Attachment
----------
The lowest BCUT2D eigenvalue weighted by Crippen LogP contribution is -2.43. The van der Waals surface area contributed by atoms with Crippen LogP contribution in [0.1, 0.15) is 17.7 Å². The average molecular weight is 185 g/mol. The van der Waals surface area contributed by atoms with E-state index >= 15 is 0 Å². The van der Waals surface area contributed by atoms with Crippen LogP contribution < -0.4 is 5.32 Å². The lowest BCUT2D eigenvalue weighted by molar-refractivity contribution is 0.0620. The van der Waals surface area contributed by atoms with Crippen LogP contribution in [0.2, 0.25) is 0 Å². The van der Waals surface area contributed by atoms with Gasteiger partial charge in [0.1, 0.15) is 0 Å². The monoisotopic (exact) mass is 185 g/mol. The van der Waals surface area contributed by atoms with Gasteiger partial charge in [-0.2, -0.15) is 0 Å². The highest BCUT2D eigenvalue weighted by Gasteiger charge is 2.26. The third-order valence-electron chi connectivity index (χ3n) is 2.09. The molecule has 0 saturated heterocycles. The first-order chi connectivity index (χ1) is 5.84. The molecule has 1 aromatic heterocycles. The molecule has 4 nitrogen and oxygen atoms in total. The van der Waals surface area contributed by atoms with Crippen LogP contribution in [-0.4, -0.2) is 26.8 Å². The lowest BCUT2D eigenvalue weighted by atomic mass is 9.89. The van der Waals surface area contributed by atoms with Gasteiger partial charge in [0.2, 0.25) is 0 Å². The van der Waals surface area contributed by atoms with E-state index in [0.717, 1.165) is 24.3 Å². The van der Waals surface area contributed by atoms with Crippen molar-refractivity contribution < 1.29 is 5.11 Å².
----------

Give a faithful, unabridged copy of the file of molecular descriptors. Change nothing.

The lowest BCUT2D eigenvalue weighted by Crippen LogP contribution is -2.43. The van der Waals surface area contributed by atoms with Crippen LogP contribution in [0.1, 0.15) is 17.7 Å². The average molecular weight is 185 g/mol. The van der Waals surface area contributed by atoms with E-state index >= 15 is 0 Å². The van der Waals surface area contributed by atoms with Crippen LogP contribution < -0.4 is 5.32 Å². The lowest BCUT2D eigenvalue weighted by molar-refractivity contribution is 0.0620. The van der Waals surface area contributed by atoms with Crippen LogP contribution in [0.2, 0.25) is 0 Å². The van der Waals surface area contributed by atoms with Gasteiger partial charge in [0.1, 0.15) is 0 Å². The monoisotopic (exact) mass is 185 g/mol. The van der Waals surface area contributed by atoms with Gasteiger partial charge in [-0.2, -0.15) is 0 Å². The highest BCUT2D eigenvalue weighted by Gasteiger charge is 2.26. The third-order valence-electron chi connectivity index (χ3n) is 2.09. The molecule has 0 saturated heterocycles. The first-order chi connectivity index (χ1) is 5.84. The molecule has 1 aromatic heterocycles. The molecule has 4 nitrogen and oxygen atoms in total. The van der Waals surface area contributed by atoms with Crippen LogP contribution in [-0.4, -0.2) is 26.8 Å². The lowest BCUT2D eigenvalue weighted by atomic mass is 9.89. The van der Waals surface area contributed by atoms with Gasteiger partial charge in [0.2, 0.25) is 0 Å². The van der Waals surface area contributed by atoms with E-state index in [0.717, 1.165) is 24.3 Å². The van der Waals surface area contributed by atoms with Crippen molar-refractivity contribution < 1.29 is 5.11 Å².